Trends of UV Radiation in Antarctica
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Trends of UV Radiation in Antarctica

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  • Description:
    The success of the Montreal Protocol in curbing increases in harmful solar ultraviolet (UV) radiation at the Earth’s surface has recently been demonstrated. This study also provided evidence that the UV Index (UVI) measured by SUV-100 spectroradiometers at three Antarctic sites (South Pole, Arrival Heights, and Palmer Station) is now decreasing. For example, a significant (95% confidence level) downward trend of −5.5% per decade was reported at Arrival Heights for summer (December through February). However, it was also noted that these measurements are potentially affected by long-term drifts in calibrations of approximately 1% per decade. To address this issue, we have reviewed the chain of calibrations implemented at the three sites between 1996 and 2018 and applied corrections for changes in the scales of spectral irradiance (SoSI) that have occurred over this period (Method 1). This analysis resulted in an upward correction of UVI data measured after 2012 by 1.7% to 1.8%, plus smaller adjustments for several shorter periods. In addition, we have compared measurements during clear skies with model calculations to identify and correct anomalies in the measurements (Method 2). Corrections from both methods reduced decadal trends in UVI on average by 1.7% at the South Pole, 2.1% at Arrival Heights, and 1.6% at Palmer Station. Trends in UVI calculated from the corrected dataset are consistent with concomitant trends in ozone. The decadal trend in UVI calculated from the corrected dataset for summer at Arrival Heights is −3.3% and is significant at the 90% level. Analysis of spectral irradiance measurements at 340 nm suggests that this trend is partially caused by changes in sea ice cover adjacent to the station. For the South Pole, a significant (95% level) trend in UVI of −3.9% per decade was derived for January. This trend can partly be explained by a significant positive trend in total ozone of about 3% per decade, which was calculated from SUV-100 and Dobson measurements. Our study provides further evidence that UVIs are now decreasing in Antarctica during summer months. Reductions have not yet emerged during spring when the ozone hole leads to large UVI variability.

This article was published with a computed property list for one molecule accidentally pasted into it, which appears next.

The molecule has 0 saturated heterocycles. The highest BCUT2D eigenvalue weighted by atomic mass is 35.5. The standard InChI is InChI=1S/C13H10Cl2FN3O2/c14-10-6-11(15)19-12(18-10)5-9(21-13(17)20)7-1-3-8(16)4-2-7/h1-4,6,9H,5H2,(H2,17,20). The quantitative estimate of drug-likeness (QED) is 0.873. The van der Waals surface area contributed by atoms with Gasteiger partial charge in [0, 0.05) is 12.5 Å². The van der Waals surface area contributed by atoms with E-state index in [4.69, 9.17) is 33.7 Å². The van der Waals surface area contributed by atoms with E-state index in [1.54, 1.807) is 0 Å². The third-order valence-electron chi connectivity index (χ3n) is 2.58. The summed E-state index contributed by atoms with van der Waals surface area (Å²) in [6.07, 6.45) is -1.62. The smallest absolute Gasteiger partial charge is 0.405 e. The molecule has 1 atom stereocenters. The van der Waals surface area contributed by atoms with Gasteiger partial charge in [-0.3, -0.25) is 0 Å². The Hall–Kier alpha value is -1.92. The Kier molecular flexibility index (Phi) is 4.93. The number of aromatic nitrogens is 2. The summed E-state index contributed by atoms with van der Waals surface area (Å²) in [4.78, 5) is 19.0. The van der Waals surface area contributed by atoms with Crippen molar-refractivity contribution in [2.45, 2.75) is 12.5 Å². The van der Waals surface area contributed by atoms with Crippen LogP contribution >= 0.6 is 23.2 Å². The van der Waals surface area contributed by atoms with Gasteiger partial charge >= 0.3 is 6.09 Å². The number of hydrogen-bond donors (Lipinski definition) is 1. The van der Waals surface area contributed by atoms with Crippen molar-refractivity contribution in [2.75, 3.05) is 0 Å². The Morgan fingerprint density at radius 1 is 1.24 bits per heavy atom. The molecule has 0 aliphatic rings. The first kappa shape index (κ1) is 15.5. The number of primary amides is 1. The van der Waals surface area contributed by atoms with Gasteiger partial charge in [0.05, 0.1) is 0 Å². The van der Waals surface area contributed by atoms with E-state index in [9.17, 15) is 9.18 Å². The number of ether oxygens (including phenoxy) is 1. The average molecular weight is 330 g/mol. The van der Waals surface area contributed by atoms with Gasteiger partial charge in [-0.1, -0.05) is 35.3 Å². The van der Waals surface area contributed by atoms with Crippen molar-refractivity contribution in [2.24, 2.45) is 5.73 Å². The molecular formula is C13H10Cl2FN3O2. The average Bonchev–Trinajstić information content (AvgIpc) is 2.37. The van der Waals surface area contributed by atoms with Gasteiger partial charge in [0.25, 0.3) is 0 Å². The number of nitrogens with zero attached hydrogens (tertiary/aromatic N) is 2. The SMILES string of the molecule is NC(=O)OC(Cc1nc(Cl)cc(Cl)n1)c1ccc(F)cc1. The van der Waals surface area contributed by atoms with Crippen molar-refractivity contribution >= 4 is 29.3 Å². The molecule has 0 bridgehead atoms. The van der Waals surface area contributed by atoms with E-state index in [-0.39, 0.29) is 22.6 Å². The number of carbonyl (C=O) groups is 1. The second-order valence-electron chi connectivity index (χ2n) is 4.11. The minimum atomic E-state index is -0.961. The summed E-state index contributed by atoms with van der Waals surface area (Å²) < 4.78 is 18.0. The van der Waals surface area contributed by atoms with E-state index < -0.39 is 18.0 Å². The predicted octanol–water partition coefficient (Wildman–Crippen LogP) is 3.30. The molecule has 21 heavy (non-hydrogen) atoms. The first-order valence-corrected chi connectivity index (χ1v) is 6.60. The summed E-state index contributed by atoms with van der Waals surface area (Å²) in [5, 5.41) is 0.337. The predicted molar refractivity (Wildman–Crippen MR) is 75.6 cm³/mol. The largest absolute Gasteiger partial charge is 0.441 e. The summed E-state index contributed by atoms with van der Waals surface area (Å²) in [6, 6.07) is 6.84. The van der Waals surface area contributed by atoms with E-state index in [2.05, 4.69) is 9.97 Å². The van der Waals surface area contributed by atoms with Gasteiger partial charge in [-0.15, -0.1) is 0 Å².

• Source:
    Atmosphere. 2020; 11(8):795
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